Whether you are making pizza in your restaurant or pizzeria, understanding the best pizza pan for your application will help you create a perfect pie every time! Read on to discover the different types of pizza pans, pan features that can make a big difference in the type of pizza you create, and even how to care for your pans!
Pizza pans are available in many different types, including regular (coupe) pizza pans, deep dish pizza pans, pizza CAR pans, wide rim pizza pans, pizza stones, oven ready disposable pizza pans, cast iron pizza pans, and pizza screens or disks. Each type of pizza baking pan produces different types of pizza crust and can be used not only in a commercial pizza oven, but in a variety of other range options.
These are great for both baking and serving a number of types of pizza, which makes them ideal for fast-paced restaurants and pizzerias. Our coupe pizza pans are made out of aluminum or hard coat anodized aluminum for extra durability.
Designed for baking pan pizzas and Chicago-style pizzas, a deep dish pizza pan has much higher sides than a regular pizza pan. They are available in aluminum, non-stick, and tin-plated stainless steel designs. Aluminum deep dish pizza pans are very durable, and bake just like regular pizza pans. Tin-plated stainless steel pans are also very durable, but may require additional care. They will darken with use and may need to be re-seasoned periodically. They cannot be refrigerated, soaked in water, or left in damp environments.
With their mesh-like construction, a pizza screen helps your pizzas bake faster. Because the heat can easily transfer through the pan's mesh bottom directly to the pizza crust, pizza screens give you a crispier crust. Pizza screens are most popular for use in conveyor pizza ovens. We would suggest transferring your pizzas to a pizza serving tray or directly to a pizza box after baking on a screen. These screens are also ideal for restaurants serving pizza by the slice because their mesh bottom allows air to flow freely to the crust after being baked, preventing it from getting soggy before it is served to customers.
Great for residential and specialty restaurant use, a pizza stone is another way to bake a delicious pizza! If you do not have a pizza oven in your kitchen, they can be used to bake pizza in a standard oven. Pizza stones are generally much thicker than pizza pans and screens and are made from either an unglazed earth stone or terra cotta. Because they hold heat so well, they are great for producing a deliciously crispy crust. Remember, even the best pizza stone needs to be preheated in the oven before baking your pizza. Otherwise the high temperatures can cause the stone to crack.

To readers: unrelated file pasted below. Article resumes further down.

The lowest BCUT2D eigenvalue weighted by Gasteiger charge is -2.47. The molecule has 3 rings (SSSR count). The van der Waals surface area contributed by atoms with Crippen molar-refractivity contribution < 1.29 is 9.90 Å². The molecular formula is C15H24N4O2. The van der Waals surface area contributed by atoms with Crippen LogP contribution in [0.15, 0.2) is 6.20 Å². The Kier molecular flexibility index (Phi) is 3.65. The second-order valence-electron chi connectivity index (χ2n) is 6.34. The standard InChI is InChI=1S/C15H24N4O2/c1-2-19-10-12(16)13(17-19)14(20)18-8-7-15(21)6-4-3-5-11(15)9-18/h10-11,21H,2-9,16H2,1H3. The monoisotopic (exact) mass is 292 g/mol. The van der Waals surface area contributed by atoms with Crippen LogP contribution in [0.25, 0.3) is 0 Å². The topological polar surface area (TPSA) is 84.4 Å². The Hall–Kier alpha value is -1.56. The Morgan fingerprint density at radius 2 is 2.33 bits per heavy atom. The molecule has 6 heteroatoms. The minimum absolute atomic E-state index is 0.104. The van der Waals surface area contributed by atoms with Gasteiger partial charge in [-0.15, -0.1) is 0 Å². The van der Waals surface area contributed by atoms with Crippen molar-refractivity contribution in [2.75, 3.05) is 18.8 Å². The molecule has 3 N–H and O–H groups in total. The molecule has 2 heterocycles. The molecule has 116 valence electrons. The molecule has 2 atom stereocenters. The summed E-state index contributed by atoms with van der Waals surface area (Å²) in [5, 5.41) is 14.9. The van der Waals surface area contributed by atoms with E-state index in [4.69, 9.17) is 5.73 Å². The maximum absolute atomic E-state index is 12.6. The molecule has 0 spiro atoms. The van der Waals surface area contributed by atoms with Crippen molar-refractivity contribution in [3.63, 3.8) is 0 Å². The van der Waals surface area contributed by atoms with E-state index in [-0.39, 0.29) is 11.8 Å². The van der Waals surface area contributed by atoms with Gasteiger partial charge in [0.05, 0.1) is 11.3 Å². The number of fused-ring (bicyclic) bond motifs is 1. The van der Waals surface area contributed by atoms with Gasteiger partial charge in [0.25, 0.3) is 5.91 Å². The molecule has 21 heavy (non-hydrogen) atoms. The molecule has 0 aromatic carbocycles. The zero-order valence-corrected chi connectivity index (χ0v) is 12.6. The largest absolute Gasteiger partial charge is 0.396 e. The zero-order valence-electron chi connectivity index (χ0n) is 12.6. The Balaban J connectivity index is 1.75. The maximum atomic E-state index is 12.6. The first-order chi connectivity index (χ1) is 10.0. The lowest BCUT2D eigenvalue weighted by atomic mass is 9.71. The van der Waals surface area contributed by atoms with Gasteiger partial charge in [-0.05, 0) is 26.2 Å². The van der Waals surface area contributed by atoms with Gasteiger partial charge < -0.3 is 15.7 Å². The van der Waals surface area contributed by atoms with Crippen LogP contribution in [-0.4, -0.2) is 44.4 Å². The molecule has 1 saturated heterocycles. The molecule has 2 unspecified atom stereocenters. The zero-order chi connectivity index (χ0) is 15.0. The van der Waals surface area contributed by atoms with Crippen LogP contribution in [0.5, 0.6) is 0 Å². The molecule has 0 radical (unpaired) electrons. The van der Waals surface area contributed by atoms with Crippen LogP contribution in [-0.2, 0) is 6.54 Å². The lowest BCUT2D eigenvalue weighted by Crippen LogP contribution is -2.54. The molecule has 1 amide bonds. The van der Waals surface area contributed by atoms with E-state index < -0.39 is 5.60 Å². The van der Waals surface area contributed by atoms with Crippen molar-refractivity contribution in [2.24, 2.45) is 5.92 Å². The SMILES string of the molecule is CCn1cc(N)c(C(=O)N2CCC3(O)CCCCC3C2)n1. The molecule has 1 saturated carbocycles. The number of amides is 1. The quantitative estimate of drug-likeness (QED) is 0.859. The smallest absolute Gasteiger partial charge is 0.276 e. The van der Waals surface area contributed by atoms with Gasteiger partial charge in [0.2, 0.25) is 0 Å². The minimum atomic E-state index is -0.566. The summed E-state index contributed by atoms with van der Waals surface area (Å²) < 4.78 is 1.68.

Cast iron pizza pans are versatile. They can go on the grill, in the oven, under the broiler, or even on the stovetop. The lip on the pan provides structure for the edges of your crust, and most come pre-seasoned. Cast iron produces stone-like qualities in a pizza crust – crisp edges, and some charring – without the difficulties that come with pizza stone care. Cast iron’s biggest drawback is its lack of thermal conductivity. It tends to get hotter in certain areas, while staying cooler in others while heating. This is most evident on a stovetop. Preheating your cast iron pizza pan before use will ensure that it is evenly heated through, and your pizza will come out properly cooked.
With a sharp top edge, you can place rolled or sheeted pizza dough over the top of a pizza CAR pan, and then use a rolling pin or pie roller to cut off the excess dough. They are available with all of the same features as many of our other pizza pans, including nibs and perforations.
Disposable pizza pans come in aluminum foil pizza pans, plastic pizza pans, and corrugated paperboard pizza pans. These types of disposable pizza pans are great for promoting pizza-to-go and are able to be used during prep, cooking, and most importantly, as a recyclable product during disposal. These pans are an inexpensive way to add variety to your takeout possibilities.
Heat takes longer to transfer through solid pizza pans, which slightly slows down baking. This slower baking time results in a softer doughy crust. Solid pans are most often used for service and presentation.
Nibs are small bumps on the bottom of the pizza pan that allow hot air to flow between the pan and the crust while baking. This air flow helps speed up baking and makes your crust crispier than a solid pan. Pans with nibs are also great for oven to table service, as the nibs raise the pizza out of the grease to prevent soggy crust.
Perforations are small holes on the bottom of the pizza pan that allow heat to hit the pizza crust directly while baking. Perforations also speed up baking time and result in a crispy crust that will not get soggy after baking.
Super perforated pans have even more holes on the bottom of the pizza pan that allow more heat to hit the pizza crust directly. This results in an even faster baking time and crispier crust. Like regular perforated pizza pans, this helps prevent the crust from getting soggy before it is served to your customers.
Pizza pan coatings and seasonings help extend the life of your pan, while also making them much easier to clean and maintain. The basic options between pizza pan colors are light and dark.
Proper care of your pizza pans will make baking pizzas much easier and will extend the useful life of the pan. Here are some care tips for different types of pizza pan material: